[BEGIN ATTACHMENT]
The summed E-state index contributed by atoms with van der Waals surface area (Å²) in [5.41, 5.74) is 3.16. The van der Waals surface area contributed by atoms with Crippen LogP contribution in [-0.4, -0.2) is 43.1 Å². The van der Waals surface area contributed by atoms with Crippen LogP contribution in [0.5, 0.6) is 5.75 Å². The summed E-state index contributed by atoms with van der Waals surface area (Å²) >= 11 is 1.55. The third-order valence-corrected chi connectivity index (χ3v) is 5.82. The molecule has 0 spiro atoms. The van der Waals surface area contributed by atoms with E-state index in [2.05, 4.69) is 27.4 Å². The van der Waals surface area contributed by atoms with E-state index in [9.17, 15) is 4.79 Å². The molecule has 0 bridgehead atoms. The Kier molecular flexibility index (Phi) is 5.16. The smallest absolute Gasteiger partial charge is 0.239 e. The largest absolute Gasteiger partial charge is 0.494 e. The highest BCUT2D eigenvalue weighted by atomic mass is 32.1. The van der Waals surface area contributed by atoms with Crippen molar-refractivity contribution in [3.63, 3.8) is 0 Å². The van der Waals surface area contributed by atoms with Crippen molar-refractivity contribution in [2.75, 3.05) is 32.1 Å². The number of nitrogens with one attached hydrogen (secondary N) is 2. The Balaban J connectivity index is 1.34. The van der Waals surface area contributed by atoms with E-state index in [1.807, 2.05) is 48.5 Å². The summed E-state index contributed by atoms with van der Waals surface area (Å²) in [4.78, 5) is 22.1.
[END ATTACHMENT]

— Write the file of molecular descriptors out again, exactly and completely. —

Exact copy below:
The summed E-state index contributed by atoms with van der Waals surface area (Å²) in [5.41, 5.74) is 3.16. The van der Waals surface area contributed by atoms with Crippen LogP contribution in [-0.4, -0.2) is 43.1 Å². The van der Waals surface area contributed by atoms with Crippen LogP contribution in [0.5, 0.6) is 5.75 Å². The summed E-state index contributed by atoms with van der Waals surface area (Å²) >= 11 is 1.55. The third-order valence-corrected chi connectivity index (χ3v) is 5.82. The molecule has 0 spiro atoms. The van der Waals surface area contributed by atoms with E-state index in [2.05, 4.69) is 27.4 Å². The van der Waals surface area contributed by atoms with E-state index in [9.17, 15) is 4.79 Å². The molecule has 0 bridgehead atoms. The Kier molecular flexibility index (Phi) is 5.16. The smallest absolute Gasteiger partial charge is 0.239 e. The largest absolute Gasteiger partial charge is 0.494 e. The highest BCUT2D eigenvalue weighted by atomic mass is 32.1. The van der Waals surface area contributed by atoms with Crippen molar-refractivity contribution in [3.63, 3.8) is 0 Å². The van der Waals surface area contributed by atoms with Crippen molar-refractivity contribution in [2.75, 3.05) is 32.1 Å². The number of nitrogens with one attached hydrogen (secondary N) is 2. The Balaban J connectivity index is 1.34. The van der Waals surface area contributed by atoms with E-state index in [1.807, 2.05) is 48.5 Å². The summed E-state index contributed by atoms with van der Waals surface area (Å²) in [4.78, 5) is 22.1.